Tuesday, February 3, 2009

Fast food at home

Nutrionist Kathryn Elliott has recently written on her fabulous blog, Limes and Lycopene, about the preponderance of quick, easy, instant recipes in magazines and the like all aimed at the cook with no time.

Kathryn is wondering about these recipes, raising the expectations of cooks, when the truth is that cooking good food takes time.

I’m a bit sceptical about a lot of them too, but for different reasons. A lot of recipes straightjacket dishes into short cooking times, just so they can be labelled “quick”, I suspect. Recipes like 20-minute bolognese sauces, or stew recipes that have cooking time of less than an hour. They do exist!

In my experience, such dishes need longer, slower cooking and don’t lend themselves to the fad for fast. For example, there is no substitute, I find, for an onion cooked slowly over medium-low heat to extract it’s sweetness. This takes about 5-10 minutes. You cannot hurry this process and expect to have the best results. Time and again, though, I’ll find recipes that ask you to start by frying an onion for a stew for a minute. I know the dish just won’t taste good, so the recipe goes in the mental rubbish bin. If you are a novice cook, though, you’ll follow the recipe and wonder why the result isn’t what you’d hoped. What has been achieved in the mania for haste? We need to have recipes out there that encourage people to cook for themselves, not set them up for failure.

Fast cooking options are an important part of my repertoire. Like so many mums, I’m often not home until 6 o’clock, having worked all day and then ferried kids to and from sports training. These are my options for having dinner on the table in less than an hour:
Get the kids or Action Mana to barbecue something, while I knock up a salad. With a bit of organisation, I often round out the meal with a leftover lentil, bean or potato salad made for a previous meal.
Stir frying, although to my mind the prep required to stir fry properly makes it a line-ball proposition with regard to speed.
Third option is a frittata, filled with whatever veg is in the fridge. I speed the prep up by cooking the veg in the microwave, instead of sautéing it in the frypan . A great way to eat our way through all the eggs our girls give us.

Sometimes time is super-short and the priority is to fill stomachs. On those occasions, I turn to pasta. I knock up one of the sauces below in the time the pasta takes to cook. All of these recipe ideas below are handy when the call of the take-away or two-minute noodle is getting hard to ignore.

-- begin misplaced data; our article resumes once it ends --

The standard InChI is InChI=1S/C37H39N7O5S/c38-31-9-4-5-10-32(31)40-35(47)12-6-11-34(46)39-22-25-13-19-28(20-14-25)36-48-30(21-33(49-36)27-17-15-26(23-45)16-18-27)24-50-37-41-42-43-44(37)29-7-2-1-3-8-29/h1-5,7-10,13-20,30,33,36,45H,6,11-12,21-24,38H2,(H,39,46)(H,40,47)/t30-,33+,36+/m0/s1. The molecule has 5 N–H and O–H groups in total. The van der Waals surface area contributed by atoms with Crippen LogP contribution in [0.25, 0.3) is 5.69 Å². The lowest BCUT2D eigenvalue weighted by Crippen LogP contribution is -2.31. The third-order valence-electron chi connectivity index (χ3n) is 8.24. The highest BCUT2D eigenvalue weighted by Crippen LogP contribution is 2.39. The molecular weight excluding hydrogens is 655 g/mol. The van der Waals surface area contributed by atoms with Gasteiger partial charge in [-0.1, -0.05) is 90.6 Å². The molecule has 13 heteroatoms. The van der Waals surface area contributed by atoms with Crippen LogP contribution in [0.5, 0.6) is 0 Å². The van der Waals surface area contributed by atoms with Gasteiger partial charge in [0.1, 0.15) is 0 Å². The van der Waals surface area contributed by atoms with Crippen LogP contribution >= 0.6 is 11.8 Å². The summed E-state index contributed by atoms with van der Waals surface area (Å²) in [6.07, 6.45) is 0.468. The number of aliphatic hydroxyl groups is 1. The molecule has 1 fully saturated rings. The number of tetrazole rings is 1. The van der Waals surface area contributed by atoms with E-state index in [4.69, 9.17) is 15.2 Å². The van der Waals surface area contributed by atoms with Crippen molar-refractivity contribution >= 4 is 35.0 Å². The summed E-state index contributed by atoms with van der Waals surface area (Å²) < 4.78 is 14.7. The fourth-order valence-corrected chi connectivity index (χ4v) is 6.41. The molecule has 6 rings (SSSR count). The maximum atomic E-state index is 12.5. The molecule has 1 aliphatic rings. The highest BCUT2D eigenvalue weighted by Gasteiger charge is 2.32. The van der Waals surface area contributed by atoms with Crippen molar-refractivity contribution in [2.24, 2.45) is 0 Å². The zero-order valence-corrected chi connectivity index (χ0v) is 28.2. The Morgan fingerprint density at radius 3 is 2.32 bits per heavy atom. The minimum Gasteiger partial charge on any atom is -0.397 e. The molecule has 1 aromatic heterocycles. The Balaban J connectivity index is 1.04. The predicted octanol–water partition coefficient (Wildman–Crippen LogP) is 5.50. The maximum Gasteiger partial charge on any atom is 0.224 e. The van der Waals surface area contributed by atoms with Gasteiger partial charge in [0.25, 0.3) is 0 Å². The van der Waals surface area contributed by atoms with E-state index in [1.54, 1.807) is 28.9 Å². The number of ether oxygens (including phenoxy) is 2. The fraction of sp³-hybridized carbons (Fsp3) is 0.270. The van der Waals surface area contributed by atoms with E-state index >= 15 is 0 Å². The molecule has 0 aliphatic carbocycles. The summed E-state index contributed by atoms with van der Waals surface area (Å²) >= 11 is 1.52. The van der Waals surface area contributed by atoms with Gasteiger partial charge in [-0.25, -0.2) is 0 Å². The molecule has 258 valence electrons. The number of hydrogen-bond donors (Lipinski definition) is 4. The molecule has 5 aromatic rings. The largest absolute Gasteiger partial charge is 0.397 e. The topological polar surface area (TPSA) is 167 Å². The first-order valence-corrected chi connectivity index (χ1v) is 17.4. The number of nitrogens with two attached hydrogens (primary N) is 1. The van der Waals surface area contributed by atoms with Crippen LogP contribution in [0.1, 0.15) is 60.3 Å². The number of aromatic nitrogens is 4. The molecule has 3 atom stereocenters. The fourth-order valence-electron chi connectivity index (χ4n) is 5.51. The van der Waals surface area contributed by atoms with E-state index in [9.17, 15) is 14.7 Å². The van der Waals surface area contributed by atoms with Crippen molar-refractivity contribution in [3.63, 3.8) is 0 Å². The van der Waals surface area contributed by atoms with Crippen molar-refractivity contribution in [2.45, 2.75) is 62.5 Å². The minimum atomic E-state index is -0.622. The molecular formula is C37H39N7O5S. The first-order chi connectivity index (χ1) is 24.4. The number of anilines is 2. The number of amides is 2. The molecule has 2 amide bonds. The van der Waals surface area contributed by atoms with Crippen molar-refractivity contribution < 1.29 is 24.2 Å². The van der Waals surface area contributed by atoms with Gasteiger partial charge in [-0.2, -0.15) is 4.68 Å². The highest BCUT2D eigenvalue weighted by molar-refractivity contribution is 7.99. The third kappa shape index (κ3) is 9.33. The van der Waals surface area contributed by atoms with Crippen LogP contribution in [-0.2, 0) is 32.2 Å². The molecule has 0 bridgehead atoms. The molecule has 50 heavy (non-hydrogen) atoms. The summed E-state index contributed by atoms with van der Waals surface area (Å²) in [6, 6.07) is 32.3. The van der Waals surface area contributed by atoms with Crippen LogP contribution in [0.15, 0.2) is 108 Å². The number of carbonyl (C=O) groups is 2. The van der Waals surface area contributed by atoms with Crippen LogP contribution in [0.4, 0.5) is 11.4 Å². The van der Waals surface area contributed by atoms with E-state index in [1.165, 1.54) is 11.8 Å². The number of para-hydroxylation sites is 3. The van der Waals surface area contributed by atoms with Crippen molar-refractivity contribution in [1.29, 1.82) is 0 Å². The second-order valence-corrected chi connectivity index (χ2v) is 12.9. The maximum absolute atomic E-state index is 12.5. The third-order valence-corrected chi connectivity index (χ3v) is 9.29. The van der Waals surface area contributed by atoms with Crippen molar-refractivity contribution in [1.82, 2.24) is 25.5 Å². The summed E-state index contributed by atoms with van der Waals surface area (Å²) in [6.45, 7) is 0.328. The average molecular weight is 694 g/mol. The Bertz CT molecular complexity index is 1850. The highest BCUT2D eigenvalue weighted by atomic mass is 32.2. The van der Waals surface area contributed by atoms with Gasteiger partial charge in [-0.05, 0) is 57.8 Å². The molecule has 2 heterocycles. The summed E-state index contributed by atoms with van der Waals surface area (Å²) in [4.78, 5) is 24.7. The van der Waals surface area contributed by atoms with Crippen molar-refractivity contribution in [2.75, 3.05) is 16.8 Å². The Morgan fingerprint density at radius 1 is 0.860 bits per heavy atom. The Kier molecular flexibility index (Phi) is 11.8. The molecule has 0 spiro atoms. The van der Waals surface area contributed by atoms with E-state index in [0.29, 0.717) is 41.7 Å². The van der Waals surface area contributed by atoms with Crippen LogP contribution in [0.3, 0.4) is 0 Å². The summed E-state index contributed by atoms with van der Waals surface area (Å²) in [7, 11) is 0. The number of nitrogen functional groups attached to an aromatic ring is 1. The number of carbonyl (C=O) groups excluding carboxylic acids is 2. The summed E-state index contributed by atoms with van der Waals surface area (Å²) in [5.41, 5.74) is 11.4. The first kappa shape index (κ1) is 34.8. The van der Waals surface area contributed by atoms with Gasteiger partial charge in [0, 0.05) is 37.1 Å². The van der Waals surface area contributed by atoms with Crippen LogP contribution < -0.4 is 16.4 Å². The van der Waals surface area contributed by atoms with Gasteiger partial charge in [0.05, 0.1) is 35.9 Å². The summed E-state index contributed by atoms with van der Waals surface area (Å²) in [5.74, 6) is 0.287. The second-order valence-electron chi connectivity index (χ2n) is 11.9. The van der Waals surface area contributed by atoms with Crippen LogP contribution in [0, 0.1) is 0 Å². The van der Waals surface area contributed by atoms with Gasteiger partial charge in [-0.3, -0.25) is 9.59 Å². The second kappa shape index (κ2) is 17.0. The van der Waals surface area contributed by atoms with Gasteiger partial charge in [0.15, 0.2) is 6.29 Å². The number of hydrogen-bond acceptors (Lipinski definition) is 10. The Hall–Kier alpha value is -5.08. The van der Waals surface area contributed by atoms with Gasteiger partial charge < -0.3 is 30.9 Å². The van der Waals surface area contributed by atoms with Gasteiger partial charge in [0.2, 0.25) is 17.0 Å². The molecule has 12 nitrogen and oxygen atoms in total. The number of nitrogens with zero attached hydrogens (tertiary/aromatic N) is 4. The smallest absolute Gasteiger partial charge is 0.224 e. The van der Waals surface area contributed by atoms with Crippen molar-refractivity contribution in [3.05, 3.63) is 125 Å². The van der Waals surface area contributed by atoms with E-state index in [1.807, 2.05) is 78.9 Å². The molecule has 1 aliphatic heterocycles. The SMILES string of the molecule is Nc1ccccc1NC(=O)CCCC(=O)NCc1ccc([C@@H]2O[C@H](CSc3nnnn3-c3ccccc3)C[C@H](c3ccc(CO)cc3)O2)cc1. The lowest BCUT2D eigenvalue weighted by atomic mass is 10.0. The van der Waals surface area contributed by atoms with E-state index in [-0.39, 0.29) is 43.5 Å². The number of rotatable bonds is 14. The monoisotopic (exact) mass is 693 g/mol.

PASTA ALLA AGLIO e OLIO

This is so easy it can barely be regarded as cooking.
Put your pasta on to boil.

GENTLY soften 2 garlic cloves in 2 tablespoons of extra-virgin olive oil. You can add a chopped chilli if that’s your thing.

Stir through cooked, drained pasta.


MY NONNA’S PASTA

One step up on level of difficulty from the above

Put your pasta on to boil.
Gently fry 2 chopped garlic cloves in 1 tablespoon of olive oil over low-medium heat until soft. DO NOT BURN THE GARLIC.
Add 2 tablespoons of tomato paste and stir into the garlicky oil.
Warm ½ cup of milk, (I do it in the microwave) and stir into the sauce.
Add salt and pepper to taste.

Stir sauce through drained pasta - you are done. Add parmesan cheese to taste.


PASTA with FRESH TOMATO SAUCE

A delicious summer recipe, sort of a warm pasta salad. Great leftovers for lunch the next day.

Put your pasta on to boil.

Dice some tomatoes (about 1 medium per person), and mix with a chopped garlic clove, a tablespoon or so of chopped basil or parsley, salt and pepper and a slurp of olive oil in a bowl.

Stir through drained pasta.


PASTA CARBONARA

A traditional favourite. Adored by everyone in my family

Put your pasta on to boil.

Gently fry some bacon, as much as you like, in some olive oil. When it’s crisp, add a chopped garlic clove and fry for on minute, then take it off the heat.
Meanwhile beat 3-4 eggs with a couple of tablespoons of cream and a handful of parmesan cheese. I also stir in some chopped parsley for colour. Add a little salt and pepper, but be careful, the bacon and parmesan will have a fair amount of salt there already.

Drain the cooked pasta. Stir through the bacon and garlic, then tip in the egg mixture, stirring all the while. Add a little more parmesan if you like and serve.

These pasta recipes are great because they are meant to be fast, and they don’t make any compromises on taste to fit into an imposed short time-frame. They are the kind of easy, fast recipes everyone should have at their fingertips.

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